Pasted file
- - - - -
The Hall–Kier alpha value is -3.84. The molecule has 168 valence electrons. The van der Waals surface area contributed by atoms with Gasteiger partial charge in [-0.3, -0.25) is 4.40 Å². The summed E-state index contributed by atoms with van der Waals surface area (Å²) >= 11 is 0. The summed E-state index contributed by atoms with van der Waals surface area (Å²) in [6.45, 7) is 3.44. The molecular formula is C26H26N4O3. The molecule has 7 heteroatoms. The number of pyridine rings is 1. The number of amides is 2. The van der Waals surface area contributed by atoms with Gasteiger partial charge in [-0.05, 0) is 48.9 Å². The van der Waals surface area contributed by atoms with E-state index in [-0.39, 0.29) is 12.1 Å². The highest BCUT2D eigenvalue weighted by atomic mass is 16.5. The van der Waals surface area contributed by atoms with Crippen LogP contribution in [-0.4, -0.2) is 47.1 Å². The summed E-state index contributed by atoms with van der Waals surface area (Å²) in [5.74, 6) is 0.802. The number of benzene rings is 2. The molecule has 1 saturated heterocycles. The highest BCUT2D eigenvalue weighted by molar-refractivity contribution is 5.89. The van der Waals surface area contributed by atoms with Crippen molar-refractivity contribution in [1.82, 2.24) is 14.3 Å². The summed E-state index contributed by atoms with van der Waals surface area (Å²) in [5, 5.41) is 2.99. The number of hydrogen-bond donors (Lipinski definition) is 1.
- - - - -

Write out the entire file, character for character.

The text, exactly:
The Hall–Kier alpha value is -3.84. The molecule has 168 valence electrons. The van der Waals surface area contributed by atoms with Gasteiger partial charge in [-0.3, -0.25) is 4.40 Å². The summed E-state index contributed by atoms with van der Waals surface area (Å²) >= 11 is 0. The summed E-state index contributed by atoms with van der Waals surface area (Å²) in [6.45, 7) is 3.44. The molecular formula is C26H26N4O3. The molecule has 7 heteroatoms. The number of pyridine rings is 1. The number of amides is 2. The van der Waals surface area contributed by atoms with Gasteiger partial charge in [-0.05, 0) is 48.9 Å². The van der Waals surface area contributed by atoms with E-state index in [-0.39, 0.29) is 12.1 Å². The highest BCUT2D eigenvalue weighted by atomic mass is 16.5. The van der Waals surface area contributed by atoms with Crippen LogP contribution in [-0.4, -0.2) is 47.1 Å². The summed E-state index contributed by atoms with van der Waals surface area (Å²) in [5.74, 6) is 0.802. The number of benzene rings is 2. The molecule has 1 saturated heterocycles. The highest BCUT2D eigenvalue weighted by molar-refractivity contribution is 5.89. The van der Waals surface area contributed by atoms with Crippen molar-refractivity contribution in [1.82, 2.24) is 14.3 Å². The summed E-state index contributed by atoms with van der Waals surface area (Å²) in [5, 5.41) is 2.99. The number of hydrogen-bond donors (Lipinski definition) is 1.